Finding the right child care provider for your family is a personal choice, and not one that can be outsourced very easily. Child Care Aware® of America Executive Director Lynette Fraga, PhD, spoke with Scott MacFarlane of NBC Washington about some specific questions parents can ask, ways to assess your unique family needs and how to understand and develop an ongoing relationship with your child care provider. Watch the clip below.
All parents want their children to be able to read, write and speak well, but it won't happen overnight. Literacy starts at birth and grows over many years.
Todo padre quiere que sus hijos sepan leer, escribir y hablar bien. Pero esto no sucederá de la noche a la mañana. El alfabetismo comienza con el nacimiento de su hijo y va creciendo.
Eating and exercise habits are learned. Children aren't born knowing what is "good" for them. Children watch and do what their parents and siblings do. They want to eat what everyone else eats, and want to do what they see their family members doing. By helping children choose and learn to love healthy foods and exercise, parents provide the foundation for lifelong fitness.
Los hábitos relacionados con la alimentación y el ejercicio se aprenden. Los niños no nacen sabiendo lo que es “bueno” para ellos. Los niños observan y hacen lo que hacen sus padres y sus hermanos. Quieren comer lo que todos los demás comen, y quieren hacer lo que ven hacer a los otros miembros de la familia.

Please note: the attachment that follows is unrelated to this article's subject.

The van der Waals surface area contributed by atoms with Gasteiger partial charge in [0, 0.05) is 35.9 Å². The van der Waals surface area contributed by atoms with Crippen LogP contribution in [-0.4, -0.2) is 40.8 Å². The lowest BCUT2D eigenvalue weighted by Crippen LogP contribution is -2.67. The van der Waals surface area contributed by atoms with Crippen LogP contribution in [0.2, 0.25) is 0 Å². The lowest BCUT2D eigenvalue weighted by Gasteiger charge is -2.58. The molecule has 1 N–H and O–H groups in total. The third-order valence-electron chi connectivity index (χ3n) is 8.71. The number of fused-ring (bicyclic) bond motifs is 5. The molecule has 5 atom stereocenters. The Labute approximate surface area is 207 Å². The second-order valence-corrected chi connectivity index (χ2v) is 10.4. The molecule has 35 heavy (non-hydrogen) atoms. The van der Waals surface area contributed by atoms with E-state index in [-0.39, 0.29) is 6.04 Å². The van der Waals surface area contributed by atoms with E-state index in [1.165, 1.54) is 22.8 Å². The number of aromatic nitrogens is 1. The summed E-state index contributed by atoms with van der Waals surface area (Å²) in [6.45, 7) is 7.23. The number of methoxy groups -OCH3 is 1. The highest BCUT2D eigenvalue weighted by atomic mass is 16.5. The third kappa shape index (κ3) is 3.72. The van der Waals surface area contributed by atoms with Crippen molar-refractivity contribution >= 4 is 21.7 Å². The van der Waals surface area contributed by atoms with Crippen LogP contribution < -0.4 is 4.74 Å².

- 4.5 million children under the age of 18 are being raised in households headed by grandparents.
- About 15% of grandparents provide some level of child care for their grandchildren - up from 8% in 1998.
- About half the grandparents help pay for their grandchildren's education, while 45% say they assist with living expenses.
- Almost 70% of surveyed grandparents responding to an AARP survey reported that they see their grandchildren at least once every week or two, and one-quarter spend time with them at least once every few months.
- The average grandparent spends about $500 a year on their grandchildren, but two out of five spend between $500 and $2,500.
Whether it's "grandma," "granny," "nana," "bubbe," "abuela," or "gramps," "pop-pop," or "g-pa," a grandparent can make a real difference in a child's life. In all ethnicities, cultures, and walks of life, grandparents are the link to a family's culture, history, and traditions. Children fortunate enough to have loving grandparents in their lives have a powerful emotional bond to nurture and sustain them.